innumerable flaws of his life, and have them taste wickedly
in his mind and wish for another chance. A distinction
between right and wrong seems absurdly clear to him, then,
in this new ignorance of the grave-edge, and he understands
that if he were given another opportunity he would mend his
conduct and his words, and be better and brighter during an
introduction or at a tea.
"Now, boys. The boat is going to
flip, nothing can be done about
that. All we can do is to work her
in as far as possible, and then
when she flips, pile out and swim
for the beach. Keep cool now, and
don't jump until she flips!"
The oiler takes the oars. We see him scanning the surf.
"Captain, I think I'd better bring
her about, and keep her head-on to
the seas and bring her in."
"All right Billie. Back her In!"
The oiler swings the boat towards shore. It is here that we
get a glimpse of the pounding, monstrous surf that awaits
the men as they near shore.
      (looking at the
"We won't get in very close."
A montage of shots of the men getting pounded and soaked by
wave after wave commences. The men have the look of
determination on their faces though.
"Steady boys! Remember, to jump as
far away from the boat when she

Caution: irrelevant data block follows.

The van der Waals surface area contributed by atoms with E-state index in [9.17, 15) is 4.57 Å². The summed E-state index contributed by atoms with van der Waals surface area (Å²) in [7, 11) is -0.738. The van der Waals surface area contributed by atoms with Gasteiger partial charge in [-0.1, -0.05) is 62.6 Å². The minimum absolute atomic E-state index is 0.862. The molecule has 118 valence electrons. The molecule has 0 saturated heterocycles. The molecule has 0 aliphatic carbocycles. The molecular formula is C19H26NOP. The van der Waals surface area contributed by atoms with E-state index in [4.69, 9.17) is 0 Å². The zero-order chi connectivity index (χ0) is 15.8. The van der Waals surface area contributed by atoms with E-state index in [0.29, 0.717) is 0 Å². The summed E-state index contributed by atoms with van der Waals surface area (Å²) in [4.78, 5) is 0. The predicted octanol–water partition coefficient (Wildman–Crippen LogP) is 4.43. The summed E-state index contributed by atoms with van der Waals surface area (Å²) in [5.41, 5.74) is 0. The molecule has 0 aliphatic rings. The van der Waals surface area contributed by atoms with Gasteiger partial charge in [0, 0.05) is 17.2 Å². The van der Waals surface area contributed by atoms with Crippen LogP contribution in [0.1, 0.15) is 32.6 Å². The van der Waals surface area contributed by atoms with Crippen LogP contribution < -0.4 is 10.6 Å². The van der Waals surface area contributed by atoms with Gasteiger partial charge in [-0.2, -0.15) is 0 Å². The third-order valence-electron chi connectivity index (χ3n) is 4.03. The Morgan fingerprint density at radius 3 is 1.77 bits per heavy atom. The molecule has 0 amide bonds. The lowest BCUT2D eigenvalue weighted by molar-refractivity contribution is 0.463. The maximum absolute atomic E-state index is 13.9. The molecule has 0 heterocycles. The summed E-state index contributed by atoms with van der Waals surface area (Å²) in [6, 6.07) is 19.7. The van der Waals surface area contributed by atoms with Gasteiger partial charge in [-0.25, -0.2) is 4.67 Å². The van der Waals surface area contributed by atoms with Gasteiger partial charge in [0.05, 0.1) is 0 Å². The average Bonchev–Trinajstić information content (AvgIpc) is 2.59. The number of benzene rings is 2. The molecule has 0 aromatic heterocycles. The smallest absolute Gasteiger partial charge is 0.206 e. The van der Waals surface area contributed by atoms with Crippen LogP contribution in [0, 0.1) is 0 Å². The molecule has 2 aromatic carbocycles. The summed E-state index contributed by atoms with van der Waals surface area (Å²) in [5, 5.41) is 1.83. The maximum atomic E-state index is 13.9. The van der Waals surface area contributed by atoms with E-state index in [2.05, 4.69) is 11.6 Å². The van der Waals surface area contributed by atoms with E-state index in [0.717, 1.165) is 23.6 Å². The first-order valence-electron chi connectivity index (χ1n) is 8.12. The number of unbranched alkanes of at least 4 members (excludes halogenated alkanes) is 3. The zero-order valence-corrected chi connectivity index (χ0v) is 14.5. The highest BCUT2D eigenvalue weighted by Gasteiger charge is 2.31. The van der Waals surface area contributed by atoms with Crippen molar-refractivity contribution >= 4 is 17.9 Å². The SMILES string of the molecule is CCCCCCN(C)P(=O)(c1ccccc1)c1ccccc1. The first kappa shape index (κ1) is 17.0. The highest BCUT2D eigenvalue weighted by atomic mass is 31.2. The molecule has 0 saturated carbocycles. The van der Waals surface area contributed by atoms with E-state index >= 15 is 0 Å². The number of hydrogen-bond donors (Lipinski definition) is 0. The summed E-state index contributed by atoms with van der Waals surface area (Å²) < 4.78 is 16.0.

"Yes sir!"


The boat slides up a massive wave, leaping at the furious
top, bouncing over it, before swinging down the long back of
the wave. Some water had been shipped and the cook bailed
it out.
But the next crest crashed also. The tumbling, boiling flood
of white water caught the boat and whirled it almost
perpendicular. Water swarmed in from all sides. The
correspondent had his hands on the gunwale at his time, and
when the water entered at that place he swiftly withdrew
his fingers, as if he objected to wetting them. The little
boat, drunken with this weight of water, reeled and snuggled
deeper into the sea.
"Bail her out!"
A monstrous wave begins to take form, bearing down on the
"Now boys, this one will do us in
for sure. Remember to jump clear
of the boat!"
The third wave moved forward, huge, furious, implacable. It
fairly swallowed the boat, and almost simultaneously the men
tumbled into the sea. A piece of lifebelt had lain in the
bottom of the boat, and as the correspondent went overboard
he held this to his chest with his left hand.
The January water was icy, and he reflected immediately that
it was colder than he had expected to find it on the coast
of Florida. This appeared to his dazed mind as a fact
important enough to be noted at the time. The coldness of
the water was sad; it was tragic. This fact was somehow so
mixed and confused with his opinion of his own situation
that it seemed almost a proper reason for tears. The water
was cold.
The correspondent reaches the surface. He is conscious of
little but the noisy water. He sees his companions in the
sea. The oiler is ahead in the race. He was swimming
strongly and rapidly. Off to the correspondent's left, the
cook's great white and corked back bulged out of the water,
and in the rear the captain was hanging with his one good
hand to the keel of the overturned boat.
The correspondent continues to swim, the life preserver
nestled underneath him. It is a long way to shore still and
the current was brutally difficult.